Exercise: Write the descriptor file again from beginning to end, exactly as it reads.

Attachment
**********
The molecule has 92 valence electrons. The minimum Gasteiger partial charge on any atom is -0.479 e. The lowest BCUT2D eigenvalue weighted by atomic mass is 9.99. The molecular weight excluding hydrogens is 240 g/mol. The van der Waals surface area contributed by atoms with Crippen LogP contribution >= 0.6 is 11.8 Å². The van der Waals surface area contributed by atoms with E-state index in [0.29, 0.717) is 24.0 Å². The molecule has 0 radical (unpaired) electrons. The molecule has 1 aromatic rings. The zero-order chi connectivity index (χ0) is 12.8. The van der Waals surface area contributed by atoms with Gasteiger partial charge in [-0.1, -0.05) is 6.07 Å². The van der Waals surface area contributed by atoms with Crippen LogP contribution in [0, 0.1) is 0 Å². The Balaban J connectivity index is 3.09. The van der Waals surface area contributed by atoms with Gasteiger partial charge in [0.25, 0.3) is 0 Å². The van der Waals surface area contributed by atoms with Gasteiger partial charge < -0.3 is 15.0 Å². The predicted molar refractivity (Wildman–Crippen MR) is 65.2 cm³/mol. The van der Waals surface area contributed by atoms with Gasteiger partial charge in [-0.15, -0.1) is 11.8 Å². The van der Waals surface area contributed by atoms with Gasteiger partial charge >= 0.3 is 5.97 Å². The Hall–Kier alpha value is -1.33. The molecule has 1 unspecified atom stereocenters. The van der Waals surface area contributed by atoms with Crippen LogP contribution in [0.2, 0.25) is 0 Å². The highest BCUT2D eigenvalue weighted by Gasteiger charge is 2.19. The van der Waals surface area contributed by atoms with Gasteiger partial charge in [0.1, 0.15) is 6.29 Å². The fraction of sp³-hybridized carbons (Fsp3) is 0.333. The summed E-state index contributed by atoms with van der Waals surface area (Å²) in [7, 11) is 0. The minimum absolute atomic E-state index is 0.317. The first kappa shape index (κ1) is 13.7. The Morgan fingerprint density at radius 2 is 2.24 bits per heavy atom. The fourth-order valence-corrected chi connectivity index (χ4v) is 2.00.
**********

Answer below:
The molecule has 92 valence electrons. The minimum Gasteiger partial charge on any atom is -0.479 e. The lowest BCUT2D eigenvalue weighted by atomic mass is 9.99. The molecular weight excluding hydrogens is 240 g/mol. The van der Waals surface area contributed by atoms with Crippen LogP contribution >= 0.6 is 11.8 Å². The van der Waals surface area contributed by atoms with E-state index in [0.29, 0.717) is 24.0 Å². The molecule has 0 radical (unpaired) electrons. The molecule has 1 aromatic rings. The zero-order chi connectivity index (χ0) is 12.8. The van der Waals surface area contributed by atoms with Gasteiger partial charge in [-0.1, -0.05) is 6.07 Å². The van der Waals surface area contributed by atoms with Crippen LogP contribution in [0, 0.1) is 0 Å². The Balaban J connectivity index is 3.09. The van der Waals surface area contributed by atoms with Gasteiger partial charge in [0.25, 0.3) is 0 Å². The van der Waals surface area contributed by atoms with Gasteiger partial charge < -0.3 is 15.0 Å². The predicted molar refractivity (Wildman–Crippen MR) is 65.2 cm³/mol. The van der Waals surface area contributed by atoms with Gasteiger partial charge in [-0.15, -0.1) is 11.8 Å². The van der Waals surface area contributed by atoms with Gasteiger partial charge >= 0.3 is 5.97 Å². The Hall–Kier alpha value is -1.33. The molecule has 1 unspecified atom stereocenters. The van der Waals surface area contributed by atoms with Crippen LogP contribution in [0.2, 0.25) is 0 Å². The highest BCUT2D eigenvalue weighted by Gasteiger charge is 2.19. The van der Waals surface area contributed by atoms with Gasteiger partial charge in [0.1, 0.15) is 6.29 Å². The fraction of sp³-hybridized carbons (Fsp3) is 0.333. The summed E-state index contributed by atoms with van der Waals surface area (Å²) in [7, 11) is 0. The minimum absolute atomic E-state index is 0.317. The first kappa shape index (κ1) is 13.7. The Morgan fingerprint density at radius 2 is 2.24 bits per heavy atom. The fourth-order valence-corrected chi connectivity index (χ4v) is 2.00.